Just after 3:30 PM on Friday, 21-year-old Dzhokhar Tsarnaev was sentenced to death. On April 8, the 12-member federal grand jury found him guilty of all 30 counts he was charged with in relation to the bombing of the Boston Marathon in April 2013. Of those counts, 17 carried the death penalty. After about 14 and a half hours of deliberation, the jury decided Tsarnaev deserved to die for six of the charges.
Back in March, Tsarnaev's defense team opened up the trial by admitting their client was guilty. They spent the following weeks trying to portray him as human. While he didn't take the stand, Tsarnaev conveyed remorse during the penalty portion of the trial, according to Sister Helen Prejean. The nun, who met with him several times in prison, said in her testimony that he was sorry and "absolutely sincere."
After closing arguments, the jury was whisked away and tasked with filling out a verdict form— what basically amounts to a checklist—that weighed the various factors proposed by the government and the defense teams.
Had the jury voted for life in prison, Tsarnaev would most likely have ended up at the federal supermax prison in Colorado. Also known as the "Alcatraz of the Rockies," it's said by a former warden to be a place "much worse than death." There, he would have spent 23 hours a day in isolation and the remaining time among the likes of Unabomber Ted Kaczynski, World Trade Center bomber Ramzi Yousef, and "Shoe Bomber" Richard Reid.
In fact, during the trial, Tsarnaev's attorneys tried to spare his life by arguing in front of the jury how horrible a punishment the supermax is. The verdict represents the first time a federal grand jury has sentenced a terrorist to death since 9/11, the New York Times reported.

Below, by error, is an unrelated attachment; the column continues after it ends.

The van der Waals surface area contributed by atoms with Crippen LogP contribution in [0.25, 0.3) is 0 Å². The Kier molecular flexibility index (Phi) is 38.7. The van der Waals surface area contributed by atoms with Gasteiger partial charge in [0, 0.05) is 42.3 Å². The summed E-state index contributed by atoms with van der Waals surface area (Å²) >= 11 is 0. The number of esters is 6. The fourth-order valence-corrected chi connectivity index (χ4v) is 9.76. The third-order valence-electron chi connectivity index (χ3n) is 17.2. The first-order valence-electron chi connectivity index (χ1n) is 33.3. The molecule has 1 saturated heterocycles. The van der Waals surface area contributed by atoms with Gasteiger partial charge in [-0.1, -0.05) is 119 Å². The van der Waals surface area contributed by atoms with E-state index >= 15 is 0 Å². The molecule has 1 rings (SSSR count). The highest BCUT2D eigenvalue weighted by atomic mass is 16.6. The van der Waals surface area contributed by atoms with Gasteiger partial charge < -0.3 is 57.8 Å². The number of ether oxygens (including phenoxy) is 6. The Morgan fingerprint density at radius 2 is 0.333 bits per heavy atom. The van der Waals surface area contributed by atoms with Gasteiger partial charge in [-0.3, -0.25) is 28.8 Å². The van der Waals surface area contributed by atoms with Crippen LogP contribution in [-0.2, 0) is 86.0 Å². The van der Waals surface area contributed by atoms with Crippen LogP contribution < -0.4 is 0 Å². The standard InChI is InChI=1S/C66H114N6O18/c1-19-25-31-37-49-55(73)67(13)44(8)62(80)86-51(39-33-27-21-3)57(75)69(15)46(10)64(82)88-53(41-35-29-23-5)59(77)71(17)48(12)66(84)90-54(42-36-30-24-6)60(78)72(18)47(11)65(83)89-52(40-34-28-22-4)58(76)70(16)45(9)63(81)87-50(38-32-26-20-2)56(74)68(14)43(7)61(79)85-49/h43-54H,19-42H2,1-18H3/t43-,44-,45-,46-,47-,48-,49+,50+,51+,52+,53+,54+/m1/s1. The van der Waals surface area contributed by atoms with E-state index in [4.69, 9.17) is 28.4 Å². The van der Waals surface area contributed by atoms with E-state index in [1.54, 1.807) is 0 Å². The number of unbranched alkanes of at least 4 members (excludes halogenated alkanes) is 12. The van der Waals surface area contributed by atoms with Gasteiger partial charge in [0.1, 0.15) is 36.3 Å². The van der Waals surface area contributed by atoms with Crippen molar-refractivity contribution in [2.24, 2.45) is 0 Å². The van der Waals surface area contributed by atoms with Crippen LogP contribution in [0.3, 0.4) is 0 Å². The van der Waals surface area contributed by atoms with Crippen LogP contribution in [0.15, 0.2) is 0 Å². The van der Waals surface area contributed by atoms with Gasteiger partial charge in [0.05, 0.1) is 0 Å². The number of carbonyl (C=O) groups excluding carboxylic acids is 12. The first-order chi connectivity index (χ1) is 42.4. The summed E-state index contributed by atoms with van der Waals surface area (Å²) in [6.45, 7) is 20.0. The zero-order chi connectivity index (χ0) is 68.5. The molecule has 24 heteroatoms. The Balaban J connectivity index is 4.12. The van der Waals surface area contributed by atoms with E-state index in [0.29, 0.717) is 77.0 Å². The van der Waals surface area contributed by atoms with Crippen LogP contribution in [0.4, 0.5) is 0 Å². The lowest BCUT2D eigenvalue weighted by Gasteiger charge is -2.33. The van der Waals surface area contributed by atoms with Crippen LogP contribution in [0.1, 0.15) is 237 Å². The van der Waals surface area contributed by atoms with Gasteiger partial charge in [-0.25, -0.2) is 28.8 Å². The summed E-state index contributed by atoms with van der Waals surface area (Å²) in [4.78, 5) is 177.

The jury forewoman reportedly took a deep breath as she handed the verdict to the judge, and the only sound that could be heard in Courtroom 9 was apparently the frantic typing of reporters. Tsarnaev sat with his head bowed while awaiting word of his fate.
Despite the nun's testimony, the jury decided that Tsarnaev showed a lack of remorse for all capital counts. He showed no expression as the verdict was read, and while an appeal is likely, Tsarnaev is poised to become the first of celebrated defense attorney Judy Clarke's clients to be executed.
UPDATE: Attorney General Loretta Lynch released a statement saying "the ultimate penalty is a fitting punishment for this horrific crime."
Boston Mayor Marty Walsh said, "I hope this verdict provides a small amount of closure to the survivors, families."
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